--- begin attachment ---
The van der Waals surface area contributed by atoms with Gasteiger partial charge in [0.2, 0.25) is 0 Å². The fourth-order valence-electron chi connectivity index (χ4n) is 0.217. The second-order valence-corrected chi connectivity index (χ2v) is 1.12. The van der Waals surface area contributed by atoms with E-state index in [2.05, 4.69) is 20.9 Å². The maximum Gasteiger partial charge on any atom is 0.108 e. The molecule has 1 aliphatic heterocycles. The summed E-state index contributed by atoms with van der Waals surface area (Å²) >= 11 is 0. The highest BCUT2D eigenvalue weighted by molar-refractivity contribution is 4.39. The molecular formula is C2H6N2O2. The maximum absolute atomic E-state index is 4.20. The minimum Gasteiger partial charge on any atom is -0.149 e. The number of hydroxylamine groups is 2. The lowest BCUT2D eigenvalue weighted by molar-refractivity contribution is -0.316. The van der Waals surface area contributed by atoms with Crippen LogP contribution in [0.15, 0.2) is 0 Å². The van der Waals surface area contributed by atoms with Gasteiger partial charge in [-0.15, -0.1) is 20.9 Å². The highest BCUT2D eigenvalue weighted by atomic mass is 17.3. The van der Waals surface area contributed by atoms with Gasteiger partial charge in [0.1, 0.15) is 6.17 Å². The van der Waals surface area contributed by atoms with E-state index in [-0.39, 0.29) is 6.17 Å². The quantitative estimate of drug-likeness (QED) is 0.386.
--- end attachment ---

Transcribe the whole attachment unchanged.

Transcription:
The van der Waals surface area contributed by atoms with Gasteiger partial charge in [0.2, 0.25) is 0 Å². The fourth-order valence-electron chi connectivity index (χ4n) is 0.217. The second-order valence-corrected chi connectivity index (χ2v) is 1.12. The van der Waals surface area contributed by atoms with E-state index in [2.05, 4.69) is 20.9 Å². The maximum Gasteiger partial charge on any atom is 0.108 e. The molecule has 1 aliphatic heterocycles. The summed E-state index contributed by atoms with van der Waals surface area (Å²) >= 11 is 0. The highest BCUT2D eigenvalue weighted by molar-refractivity contribution is 4.39. The molecular formula is C2H6N2O2. The maximum absolute atomic E-state index is 4.20. The minimum Gasteiger partial charge on any atom is -0.149 e. The number of hydroxylamine groups is 2. The lowest BCUT2D eigenvalue weighted by molar-refractivity contribution is -0.316. The van der Waals surface area contributed by atoms with Crippen LogP contribution in [0.15, 0.2) is 0 Å². The van der Waals surface area contributed by atoms with Gasteiger partial charge in [-0.15, -0.1) is 20.9 Å². The highest BCUT2D eigenvalue weighted by atomic mass is 17.3. The van der Waals surface area contributed by atoms with Gasteiger partial charge in [0.1, 0.15) is 6.17 Å². The van der Waals surface area contributed by atoms with E-state index in [-0.39, 0.29) is 6.17 Å². The quantitative estimate of drug-likeness (QED) is 0.386.